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Squirrel Sex Is Complicated

Only 35 Mount Graham squirrels remain in the wild, but five captive squirrels could hold the key to their long-term survival—if we can get them to breed -- Read more on ScientificAmerican.com

School Prepares for Dinosaur Workshops

Hanging Heaton Primary Prepares for Dinosaur Term Topic Pupils and staff at Hanging Heaton CE (VC) Junior and Infant School (near Dewsbury, West Yorkshire), have been busy preparing their classrooms for the start of the special Spring Term topic - dinosaurs.  Children in class 1 and class 2, comprising the Reception and Key Stage 1

Spotted hyena returns to Gabon park after 20 years: researchers

A spotted hyena has been sighted in a Gabon national park for the first time in 20 years, conservationists said Friday, the latest large predator to have returned to a region where many had gone locally extinct.

Stealth Saga #71

Sixth Generation Fighters:Long range, hyperspectral sensors are key to defeating A2AD strategies.KF-X:Saab is joining to help develop the AESA radar for the KFX.PAK-DA:Russia claims it will start the PAK-DA prototype Real Soon Now.J-20:China...Show More Summary

USDA's NIFA invests in fighting citrus greening disease

(National Institute of Food and Agriculture ) The US Department of Agriculture's (USDA) National Institute of Food and Agriculture (NIFA) today announced awards to combat citrus greening disease. The funding to support research and extension programs is made through the emergency Citrus Disease Research and Extension Program (CDRE). Show More Summary

To enjoy Robert Newman’s gig, park your scientific scepticism

The campaigning comedian pricks scientific complacency well enough, but why doesn't he pick on targets his own size?

Medieval gamblers turned their back on fate and made dice fair

Dice from archaeological digs in the Netherlands and the UK became fairer 600 years ago – 250 years before we began to really understand probability

No, the worst-case climate change futures haven’t been ruled out

A single study has been hailed for narrowing the range of possible climate change scenarios, but figuring out how the world will warm is more complicated than headlines suggest

Deadly solar flares may have helped seed life on Mars and beyond

High-energy particles that can strip away planetary atmospheres and cause biological damage might also forge the complex organic molecules that give rise to life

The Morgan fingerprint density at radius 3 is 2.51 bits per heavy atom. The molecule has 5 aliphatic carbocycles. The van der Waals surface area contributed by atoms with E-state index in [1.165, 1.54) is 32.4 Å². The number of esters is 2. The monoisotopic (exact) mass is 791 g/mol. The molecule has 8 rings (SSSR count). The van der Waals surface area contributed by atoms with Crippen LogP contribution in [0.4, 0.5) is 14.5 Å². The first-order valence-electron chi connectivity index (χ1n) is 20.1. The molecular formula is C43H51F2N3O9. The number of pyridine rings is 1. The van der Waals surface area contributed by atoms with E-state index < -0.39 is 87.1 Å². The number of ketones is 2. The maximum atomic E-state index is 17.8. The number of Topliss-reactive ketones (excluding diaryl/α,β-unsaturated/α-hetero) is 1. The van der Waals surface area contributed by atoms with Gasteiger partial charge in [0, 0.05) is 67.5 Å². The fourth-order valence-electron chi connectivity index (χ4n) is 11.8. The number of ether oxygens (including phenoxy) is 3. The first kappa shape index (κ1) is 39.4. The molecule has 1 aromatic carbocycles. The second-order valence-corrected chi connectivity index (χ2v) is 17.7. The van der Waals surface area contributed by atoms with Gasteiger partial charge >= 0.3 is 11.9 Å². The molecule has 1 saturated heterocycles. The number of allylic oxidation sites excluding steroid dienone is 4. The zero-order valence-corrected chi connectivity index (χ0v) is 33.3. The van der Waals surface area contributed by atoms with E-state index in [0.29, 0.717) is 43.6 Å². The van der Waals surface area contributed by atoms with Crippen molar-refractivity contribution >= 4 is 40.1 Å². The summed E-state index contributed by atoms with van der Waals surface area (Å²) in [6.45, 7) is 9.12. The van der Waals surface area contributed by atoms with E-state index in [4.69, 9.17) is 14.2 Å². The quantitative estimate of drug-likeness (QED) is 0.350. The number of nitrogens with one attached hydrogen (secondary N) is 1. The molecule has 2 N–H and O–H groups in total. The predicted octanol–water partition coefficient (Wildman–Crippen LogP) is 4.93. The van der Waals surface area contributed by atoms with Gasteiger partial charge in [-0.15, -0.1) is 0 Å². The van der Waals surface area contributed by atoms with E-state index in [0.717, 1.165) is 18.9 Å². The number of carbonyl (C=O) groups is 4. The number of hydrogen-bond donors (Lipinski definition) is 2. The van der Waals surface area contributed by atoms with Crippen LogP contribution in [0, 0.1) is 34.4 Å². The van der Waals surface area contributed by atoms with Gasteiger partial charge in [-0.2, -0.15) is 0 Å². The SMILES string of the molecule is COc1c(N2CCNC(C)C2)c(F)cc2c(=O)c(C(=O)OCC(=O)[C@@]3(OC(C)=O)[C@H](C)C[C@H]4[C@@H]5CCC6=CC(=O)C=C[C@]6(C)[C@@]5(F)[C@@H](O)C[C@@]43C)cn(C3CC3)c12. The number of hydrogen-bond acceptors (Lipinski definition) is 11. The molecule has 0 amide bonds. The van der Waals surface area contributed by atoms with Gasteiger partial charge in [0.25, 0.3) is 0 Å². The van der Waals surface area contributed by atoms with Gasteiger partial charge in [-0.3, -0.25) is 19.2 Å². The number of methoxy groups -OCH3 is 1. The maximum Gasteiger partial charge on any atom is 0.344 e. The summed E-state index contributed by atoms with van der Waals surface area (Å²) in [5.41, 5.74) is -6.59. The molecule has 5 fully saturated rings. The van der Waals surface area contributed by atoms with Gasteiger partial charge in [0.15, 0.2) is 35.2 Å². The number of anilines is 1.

Your boss not saying ‘thank you’ could be bad for your health

If you love your job and work hard but feel you get little recognition or reward, you could be on the road to chronic stress, burnout and other health issues

Good news: animals won’t shrink as the climate gets warmer

A 19th-century ‘rule’ connecting animal body size and environmental temperature has been challenged, allaying fears that animals may decrease in size as the climate gets warmer

New CRISPR method could take gene editing to the next level

While CRISPR is great at turning off and disabling genes, it isn’t very good at fixing faulty ones. But a powerful new method could change that

Commercial electric pulse fishing should be banned for now

The growing use in Europe of trawl nets that stun fish with electricity has divided opinion. It should be scaled back and properly researched, says Lesley Evans Ogden

Breakthrough study shows how plants sense the world

Plants lack eyes and ears, but they can still see, hear, smell and respond to environmental cues and dangers—especially to virulent pathogens. They do this with the aid of hundreds of membrane proteins that can sense microbes or other stresses.

Thanks for the memory: NIST takes a deep look at memristors

(National Institute of Standards and Technology (NIST)) Scientists at the National Institute of Standards and Technology have now unveiled the long-mysterious inner workings of these semiconductor elements, which can act like the short-term memory of nerve cells.

Cystic fibrosis bacterial burden begins during first years of life

(University of North Carolina Health Care) Cystic fibrosis shortens life by making the lungs prone to repeated bacterial infections and inflammation. UNC School of Medicine researchers have now shown for the first time that the lungs' bacterial population changes in the first few years of life as respiratory infections and inflammation set in. Show More Summary

City lights setting traps for migrating birds

(University of Delaware) A University of Delaware study has examined how light pollution lures birds into urban areas during fall migration, a trend that poses risk for the fowl that often fly into buildings and has increased with the addition of brighter LED lights. Show More Summary

Bio-renewable process could help 'green' plastic

(University of Wisconsin-Madison) Plastics are often derived from petroleum, contributing to reliance on fossil fuels and driving harmful greenhouse gas emissions. To change that, Great Lakes Bioenergy Research Center (GLBRC) scientists are trying to take the pliable nature of plastic in another direction, developing new and renewable ways of creating plastics from biomass.

Novel genomic tools provide new insight into human immune system

(La Jolla Institute for Allergy and Immunology) La Jolla Institute researchers provide new insights into how so-called CD4 cytotoxic T cells arise in humans and thus could facilitate improved vaccine design to protect against chronic viral infections such as cytomegalovirus, HIV, and hepatitis C.

Fanconi anemia: Insight from a green plant

Fanconi anemia is a human genetic disorder with severe effects, including an increased risk of cancer and infertility. Work in animal systems has identified many factors involved in Fanconi anemia and showed that these factors function in repair of DNA. Show More Summary

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